Scott Lang (Ant-Man) loves his daughter Cassie despite his difficulties in being in her life, but she knows he's a superhero. During “Ant-Man and the Wasp,” Cassie says how fun it would be to join her father on his superhero adventures. This references the comic, which has Cassie become a superhero with several names.
We also had a chance to see this character in action since Emma Fuhrmann was cast to play Cassie in “Avengers: Endgame,” but she didn't join the fight. The actress was eighteen back then, and now another actress has taken up the mantle, Kathryn Newton, for “Ant-Man and the Wasp: Quantumania.”
Bringing Back the Callsign
Maria Rambeau is the best friend of Captain Marvel in her movie – a fellow pilot that is breaking all kinds of barriers, including the sound barrier. Rambeau's callsign in the movie is “Photon,” which is a shout-out to the comics and perhaps a call forward to an eventual addition to the MCU. In the comics, Photon is the name Rambeau's daughter Monica uses once she takes over as Captain Marvel.
Since Monica is a big part of the series “WandaVision,” there's at least a chance that she eventually takes up her mother's callsign. She was already becoming special during “WandaVision,” after all.
A Cuddly Codename
A lot of films are shot in what one might call “secret,” using codenames to keep information from leaking too much before the film is out. “The Avengers,” being one of the biggest movie events ever, obviously went with this tactic to keep out paparazzi and stop leaks. Was the codename something epic and amazing? Not exactly. Not a very good codename if that was the case.
Actually, Tom Hiddleston (Loki, just in case you didn't know) told newspapers that the codename for the first Avengers movie was “Group Hug.” This is despite the Avengers fighting for most of the film.
Time to Hit the Buffet
Anybody who has seen a movie featuring Thor knows that the guy has packed on the muscle. Not only did this require a lot of lifting weights, but you can't build muscle without the right components – food. Protein, in particular. He had to gain twenty pounds of muscle for “Thor” right before slimming down for the movie “Rush” right before gaining it all back for “Thor: The Dark World.”
He apparently ate protein-packed meals every three hours, which included cheese, eggs, and multiple protein shakes. If you've never bulked, eating a lot of food can be a lot more difficult than it seems.
For His Eyes Only
“Avengers: Endgame” was a long, complicated, intricate movie. Many characters went off on their own until the final battle. Thus, many of the actors and actresses weren't given full scripts, instead just receiving the scripts for their own scenes. This made it a lot easier to clamp down on leaks and spoilers.
There was just one person who had the entire script since this person was sure to be trusted: Robert Downey Jr., the first member of the team, knew everything beforehand, and he wasn't going to breathe a word of it to anyone.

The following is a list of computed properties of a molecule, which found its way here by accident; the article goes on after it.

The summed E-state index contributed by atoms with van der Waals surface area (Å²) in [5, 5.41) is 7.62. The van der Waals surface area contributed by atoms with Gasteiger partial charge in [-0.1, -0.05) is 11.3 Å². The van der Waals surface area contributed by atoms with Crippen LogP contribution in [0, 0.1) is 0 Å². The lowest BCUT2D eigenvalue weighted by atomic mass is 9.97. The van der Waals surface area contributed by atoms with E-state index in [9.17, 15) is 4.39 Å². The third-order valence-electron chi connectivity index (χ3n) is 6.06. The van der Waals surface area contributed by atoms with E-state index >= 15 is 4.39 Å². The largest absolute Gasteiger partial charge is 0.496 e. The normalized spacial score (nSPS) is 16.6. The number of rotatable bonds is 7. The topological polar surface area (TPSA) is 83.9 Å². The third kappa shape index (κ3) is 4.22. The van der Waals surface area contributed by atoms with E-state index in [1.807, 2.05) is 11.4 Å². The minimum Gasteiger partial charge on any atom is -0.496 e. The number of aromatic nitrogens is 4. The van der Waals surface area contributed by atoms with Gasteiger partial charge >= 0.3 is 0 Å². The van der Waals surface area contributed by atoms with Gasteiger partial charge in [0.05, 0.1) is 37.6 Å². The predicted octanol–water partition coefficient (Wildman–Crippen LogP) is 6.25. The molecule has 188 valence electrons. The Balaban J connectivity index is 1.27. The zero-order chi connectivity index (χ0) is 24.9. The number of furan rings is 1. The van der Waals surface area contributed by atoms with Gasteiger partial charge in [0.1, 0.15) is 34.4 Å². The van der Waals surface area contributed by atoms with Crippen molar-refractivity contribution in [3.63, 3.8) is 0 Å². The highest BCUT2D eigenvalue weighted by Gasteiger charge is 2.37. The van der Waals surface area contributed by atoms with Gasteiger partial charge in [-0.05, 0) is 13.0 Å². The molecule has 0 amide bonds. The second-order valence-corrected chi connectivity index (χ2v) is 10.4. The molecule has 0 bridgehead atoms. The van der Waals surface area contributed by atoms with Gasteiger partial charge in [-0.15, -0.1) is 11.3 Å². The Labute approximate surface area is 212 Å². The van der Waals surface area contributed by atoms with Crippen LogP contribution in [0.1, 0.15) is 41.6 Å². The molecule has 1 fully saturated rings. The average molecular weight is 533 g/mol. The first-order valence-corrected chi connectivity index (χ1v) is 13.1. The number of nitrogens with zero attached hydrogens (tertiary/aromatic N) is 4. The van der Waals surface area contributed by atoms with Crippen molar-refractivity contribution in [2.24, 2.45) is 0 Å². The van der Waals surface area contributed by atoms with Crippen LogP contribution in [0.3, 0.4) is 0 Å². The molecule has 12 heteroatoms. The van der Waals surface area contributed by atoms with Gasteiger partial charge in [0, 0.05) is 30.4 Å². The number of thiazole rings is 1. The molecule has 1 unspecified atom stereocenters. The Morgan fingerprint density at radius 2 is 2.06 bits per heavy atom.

Four Widows for One Movie
Natasha Romanov, the Black Widow, pulls off some incredible stunts, gets into amazing fights, and goes toe-to-toe with monstrous enemies. Scarlett Johansson, talented as she is, can't exactly do all that, and certainly not while she's pregnant. For the movie “Avengers: Age of Ultron,” Johansson had a triplicate of stunt doubles.
This eventually became so confusing for some of the other actors that we have stories like Chris Hemsworth starting a conversation with Johansson...only to realize after a little while that he was talking to one of the stunt doubles. The fact that Widow loves wigs must have been a nice help.
Hiring the Experts
Superheroes in a fight against invading aliens are good, but the army should probably be there, too. That's what happened during the big New York battle in “The Avengers,” since there's no way Iron Man could take them all on. The military seen in the movie is the real deal! They're members of the Ohio-based 391st Military Police Force Battalion, which gave their actions in the movie a far more authentic feeling than the actors could.
Of course, they had to get used to fighting against green-screen monsters, so it wasn't exactly the same thing, but it was still a better look than random nobodies.
A Big Boost in Revenue
Yes, yes, the Avengers love some tasty shawarma, but you know who else does? Everybody, thanks to “The Avengers.” The end-credits scene that had them all sitting around a table and enjoying some well-earned grub boosted the popularity and sales of shawarma to unseen numbers all over the country and the world.
They went through the roof in Los Angeles in particular, with one shawarma place even seeing an overall eighty percent boost in revenue after the movie came out. Even now, more than ten years after the movie, it's a much more well-known bit of culinary culture.
Made for the Role
Many people who watch the movies are wowed by how well Samuel L. Jackson fits into the Nick Fury role. Well, that's because Nick Fury was modeled after him! The original version of Nick Fury was white and fought in World War II, but artist Mark Millar decided to update the character for a new era of comics, using Jackson as a character template.
Millar would eventually apologize to Jackson for “stealing his image,” but Jackson said he was fine with it. A nine-picture deal in the most famous movies ever tends to create good feelings.
No Longer Obscure
Any Marvel comic fan could have told you plenty about Iron Man, but to the general public; he was pretty obscure. Nowhere near Superman, Batman, or even Spider-Man. Because of that, the first Marvel Cinematic Universe movie had a lot of trouble getting made, with over thirty writers passing on the project.